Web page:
The technology developed by researchers at the University of Sydney could revolutionize the management of agricultural losses due to mouse infestation.

In 2021, NSW Farmers predicted that the mouse infestation would cause $1 billion in crop losses in Australia.

The study, published in Nature Sustainability, was led by Ph.D. student Finn Parker, with co-authors from the Sydney Institute of Agriculture and School of Life and Environmental Sciences, Professor Peter Banks, Dr. Catherine Price and Jenna Bytheway.

According to the research team, spraying diluted wheat germ oil on a wheat crop before and after sowing reduces the mice’s ability to successfully steal wheat seeds by 63 percent compared to untreated controls.

Seed loss was reduced by 74 percent when the same solution was applied to the wheat field before planting. They claim the mice have figured out how to ignore the wheat smell by the time the crop is sown.

This disinformation strategy could be effective in other farming systems, as any animal that uses scent to locate food is potentially subject to our ability to manipulate that scent and compromise the animal’s ability to search.

Professor Banks said: “We could reduce the damage to mice, even during infestations, simply by making it difficult for mice to find their food by camouflaging the seed odour. Because they are hungry, they cannot spend all their time looking for food that is hard to find.”

He also said, “If the scent of the seed is all over the place, they’ll just look for something else instead of being encouraged to dig. That’s because mice are precise foragers that can sniff out seeds in the soil and probe exactly where a seed is. However, they can’t because everything smells like seeds. This misinformation tactic could work well in other cropping systems. Indeed, any animal that finds food by smell is potentially vulnerable to us manipulating that smell and undermining their ability to search.”

Finn Parker said: “The camouflage seemed to last until after the seeds germinated, which is the period of vulnerability in which wheat needs to be protected.”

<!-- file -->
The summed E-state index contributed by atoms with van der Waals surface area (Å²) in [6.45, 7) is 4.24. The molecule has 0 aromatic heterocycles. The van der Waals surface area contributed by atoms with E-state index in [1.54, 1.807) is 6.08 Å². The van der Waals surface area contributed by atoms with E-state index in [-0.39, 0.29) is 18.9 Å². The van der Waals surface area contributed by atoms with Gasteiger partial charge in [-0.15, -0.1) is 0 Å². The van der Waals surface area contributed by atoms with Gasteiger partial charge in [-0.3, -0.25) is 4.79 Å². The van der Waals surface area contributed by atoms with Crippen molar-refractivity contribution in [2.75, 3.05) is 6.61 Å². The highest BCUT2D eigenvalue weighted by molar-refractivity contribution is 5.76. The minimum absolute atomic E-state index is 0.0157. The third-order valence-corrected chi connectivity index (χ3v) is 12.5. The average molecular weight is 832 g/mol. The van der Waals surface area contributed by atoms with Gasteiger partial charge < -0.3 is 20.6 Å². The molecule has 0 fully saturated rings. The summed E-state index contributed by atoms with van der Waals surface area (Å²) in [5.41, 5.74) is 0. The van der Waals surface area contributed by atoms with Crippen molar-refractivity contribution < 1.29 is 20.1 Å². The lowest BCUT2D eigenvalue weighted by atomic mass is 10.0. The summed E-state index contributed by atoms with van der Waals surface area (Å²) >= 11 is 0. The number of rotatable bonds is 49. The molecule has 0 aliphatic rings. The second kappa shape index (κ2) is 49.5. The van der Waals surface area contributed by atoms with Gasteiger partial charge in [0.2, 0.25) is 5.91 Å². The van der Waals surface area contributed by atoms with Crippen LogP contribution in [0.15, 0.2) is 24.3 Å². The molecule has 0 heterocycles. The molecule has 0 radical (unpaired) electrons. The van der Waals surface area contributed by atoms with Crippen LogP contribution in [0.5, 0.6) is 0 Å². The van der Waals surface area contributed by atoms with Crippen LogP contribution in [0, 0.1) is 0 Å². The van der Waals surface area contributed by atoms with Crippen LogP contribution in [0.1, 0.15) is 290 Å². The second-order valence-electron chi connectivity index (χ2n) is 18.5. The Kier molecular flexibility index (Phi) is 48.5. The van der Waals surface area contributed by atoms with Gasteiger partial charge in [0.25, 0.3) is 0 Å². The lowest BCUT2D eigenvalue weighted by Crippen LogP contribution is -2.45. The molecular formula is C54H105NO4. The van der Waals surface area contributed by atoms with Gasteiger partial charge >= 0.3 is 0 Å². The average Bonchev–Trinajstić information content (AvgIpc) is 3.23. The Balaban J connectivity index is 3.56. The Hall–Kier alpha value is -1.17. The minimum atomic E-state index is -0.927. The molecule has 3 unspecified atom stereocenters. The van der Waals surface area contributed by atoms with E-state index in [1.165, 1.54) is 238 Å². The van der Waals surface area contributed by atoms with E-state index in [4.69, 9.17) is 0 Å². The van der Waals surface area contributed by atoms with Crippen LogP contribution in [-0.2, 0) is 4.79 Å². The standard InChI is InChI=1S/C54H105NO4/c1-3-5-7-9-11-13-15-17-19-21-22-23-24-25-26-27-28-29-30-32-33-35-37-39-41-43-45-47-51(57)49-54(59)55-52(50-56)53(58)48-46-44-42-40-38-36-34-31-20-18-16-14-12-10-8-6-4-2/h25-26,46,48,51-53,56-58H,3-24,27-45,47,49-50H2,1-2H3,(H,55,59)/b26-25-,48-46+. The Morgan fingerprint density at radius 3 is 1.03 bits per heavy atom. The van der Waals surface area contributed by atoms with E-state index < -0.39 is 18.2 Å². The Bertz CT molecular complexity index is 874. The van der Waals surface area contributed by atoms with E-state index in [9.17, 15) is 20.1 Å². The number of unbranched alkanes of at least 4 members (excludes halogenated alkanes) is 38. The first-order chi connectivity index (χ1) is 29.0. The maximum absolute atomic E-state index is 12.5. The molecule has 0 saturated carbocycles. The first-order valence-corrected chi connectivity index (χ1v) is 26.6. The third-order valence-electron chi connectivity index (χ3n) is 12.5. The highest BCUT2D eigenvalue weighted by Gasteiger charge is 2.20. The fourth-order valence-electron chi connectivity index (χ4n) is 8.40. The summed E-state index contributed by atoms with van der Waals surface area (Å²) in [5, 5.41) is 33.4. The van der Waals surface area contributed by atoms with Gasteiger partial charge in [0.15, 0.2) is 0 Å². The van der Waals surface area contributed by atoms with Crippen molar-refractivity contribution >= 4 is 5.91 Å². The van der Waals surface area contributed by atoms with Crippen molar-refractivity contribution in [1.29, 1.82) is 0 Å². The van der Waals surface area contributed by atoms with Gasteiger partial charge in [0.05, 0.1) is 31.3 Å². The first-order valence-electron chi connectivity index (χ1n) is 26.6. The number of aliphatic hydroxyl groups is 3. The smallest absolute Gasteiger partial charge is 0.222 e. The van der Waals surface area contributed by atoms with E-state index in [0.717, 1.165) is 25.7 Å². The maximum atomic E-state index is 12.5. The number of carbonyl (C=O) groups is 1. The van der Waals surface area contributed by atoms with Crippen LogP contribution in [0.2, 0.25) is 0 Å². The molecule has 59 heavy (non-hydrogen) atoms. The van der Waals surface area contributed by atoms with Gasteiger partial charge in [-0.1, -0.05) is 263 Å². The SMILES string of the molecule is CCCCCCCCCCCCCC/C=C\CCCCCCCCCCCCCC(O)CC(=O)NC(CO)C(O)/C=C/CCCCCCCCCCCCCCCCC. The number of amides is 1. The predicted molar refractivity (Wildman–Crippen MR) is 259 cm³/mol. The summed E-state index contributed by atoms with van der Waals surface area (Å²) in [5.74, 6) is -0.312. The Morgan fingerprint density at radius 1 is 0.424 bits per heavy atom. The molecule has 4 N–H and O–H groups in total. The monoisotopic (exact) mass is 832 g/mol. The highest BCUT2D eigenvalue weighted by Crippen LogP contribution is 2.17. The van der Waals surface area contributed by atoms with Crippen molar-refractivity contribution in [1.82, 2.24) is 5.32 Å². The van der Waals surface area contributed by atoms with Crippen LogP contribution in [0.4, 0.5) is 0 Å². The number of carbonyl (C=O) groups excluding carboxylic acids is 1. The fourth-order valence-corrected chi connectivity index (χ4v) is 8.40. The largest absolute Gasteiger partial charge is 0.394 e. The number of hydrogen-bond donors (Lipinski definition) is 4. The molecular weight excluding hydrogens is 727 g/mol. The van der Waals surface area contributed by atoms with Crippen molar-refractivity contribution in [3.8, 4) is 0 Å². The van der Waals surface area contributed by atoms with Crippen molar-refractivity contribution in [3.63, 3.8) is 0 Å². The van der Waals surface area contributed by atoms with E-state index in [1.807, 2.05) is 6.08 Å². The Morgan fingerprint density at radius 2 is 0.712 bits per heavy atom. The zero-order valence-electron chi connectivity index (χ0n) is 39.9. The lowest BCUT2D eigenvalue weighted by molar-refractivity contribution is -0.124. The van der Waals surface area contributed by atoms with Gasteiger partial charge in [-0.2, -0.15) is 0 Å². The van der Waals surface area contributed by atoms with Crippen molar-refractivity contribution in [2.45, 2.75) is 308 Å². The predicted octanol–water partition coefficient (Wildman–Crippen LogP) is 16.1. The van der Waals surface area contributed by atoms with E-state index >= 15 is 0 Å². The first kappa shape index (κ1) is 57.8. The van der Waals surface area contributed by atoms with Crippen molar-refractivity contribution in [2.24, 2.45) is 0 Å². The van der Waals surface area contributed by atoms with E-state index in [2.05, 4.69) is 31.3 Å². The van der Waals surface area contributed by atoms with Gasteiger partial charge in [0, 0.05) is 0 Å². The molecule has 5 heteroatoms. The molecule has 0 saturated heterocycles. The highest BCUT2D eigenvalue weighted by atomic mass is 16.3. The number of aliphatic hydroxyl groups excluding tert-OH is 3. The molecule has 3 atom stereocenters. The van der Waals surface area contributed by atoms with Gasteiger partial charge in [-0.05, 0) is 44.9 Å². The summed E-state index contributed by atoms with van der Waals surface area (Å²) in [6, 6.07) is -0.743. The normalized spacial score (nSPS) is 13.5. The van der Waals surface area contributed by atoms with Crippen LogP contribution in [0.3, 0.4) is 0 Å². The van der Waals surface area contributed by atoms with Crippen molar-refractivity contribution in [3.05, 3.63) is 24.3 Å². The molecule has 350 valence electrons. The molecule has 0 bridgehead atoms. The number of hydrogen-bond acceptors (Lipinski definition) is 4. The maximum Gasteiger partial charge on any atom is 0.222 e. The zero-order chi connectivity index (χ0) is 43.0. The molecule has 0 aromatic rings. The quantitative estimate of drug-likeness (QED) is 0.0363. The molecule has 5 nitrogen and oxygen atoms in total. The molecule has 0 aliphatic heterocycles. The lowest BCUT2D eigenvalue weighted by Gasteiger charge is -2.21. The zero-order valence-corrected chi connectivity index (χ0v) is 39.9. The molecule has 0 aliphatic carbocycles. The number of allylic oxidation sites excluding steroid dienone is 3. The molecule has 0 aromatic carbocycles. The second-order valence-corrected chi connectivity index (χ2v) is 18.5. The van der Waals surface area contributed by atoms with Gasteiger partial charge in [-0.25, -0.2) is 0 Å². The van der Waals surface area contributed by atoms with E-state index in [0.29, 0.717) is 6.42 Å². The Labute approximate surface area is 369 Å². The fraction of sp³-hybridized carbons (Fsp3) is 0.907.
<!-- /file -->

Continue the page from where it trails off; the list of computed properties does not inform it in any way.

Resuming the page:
He added that camouflage treatment could be an effective solution for wheat growers given wheat’s short-term fragility.

He said, “Most mouse damage occurs when seeds are sown until they germinate, a little less than two weeks later. Mice also cannot develop resistance to the method because it uses the same scent that mice rely on to find wheat seeds.

Most damage to mice occurs between the time the seeds are sown and germination, or just under two weeks later.

In May 2021, 60 plots on a farm 10 kilometers northwest of Pleasant Hills, New South Wales, served as a testing ground for five treatments.

The other three treatments were controls, while two used the wheat germ oil solution.

Similar results were achieved with all control treatments, which suffered noticeably more significant damage than treated plots.

A fairly affordable by-product of milling is wheat germ oil. The scientists claimed that their solution, consisting of wheat germ oil diluted in water, provides a safe, long-lasting replacement for pesticides and bait.

“If people want to control mice but can’t get the numbers low enough, our technique could be a powerful alternative to pesticides or add value to existing methods.” said Dr. Price.

The research could help wheat farmers at a crucial time.

The number of mice increases and wheat is sown in the middle of autumn.

The Australian wheat market is expected to reach a record high of $15 billion this fiscal year, according to the Department of Agriculture.

Wheat producers can benefit from the research at this critical time. Wheat is sown in mid-autumn and mouse populations increase.

The next step is for the researchers to determine how dilute the concentration can be and still effectively repel mice and how often the solution needs to be sprayed on a crop to maintain its effectiveness.

The Australian wheat market is expected to reach a record high of $15 billion this fiscal year, according to the Department of Agriculture.

Magazine reference:

  1. Parker, FCG, Price, CJ, BTW, JP, et al. Olfactory misinformation reduces wheat seed loss caused by rodent infestations. Nature Sustainability. DOI: 10.1038/s41893-023-01127-3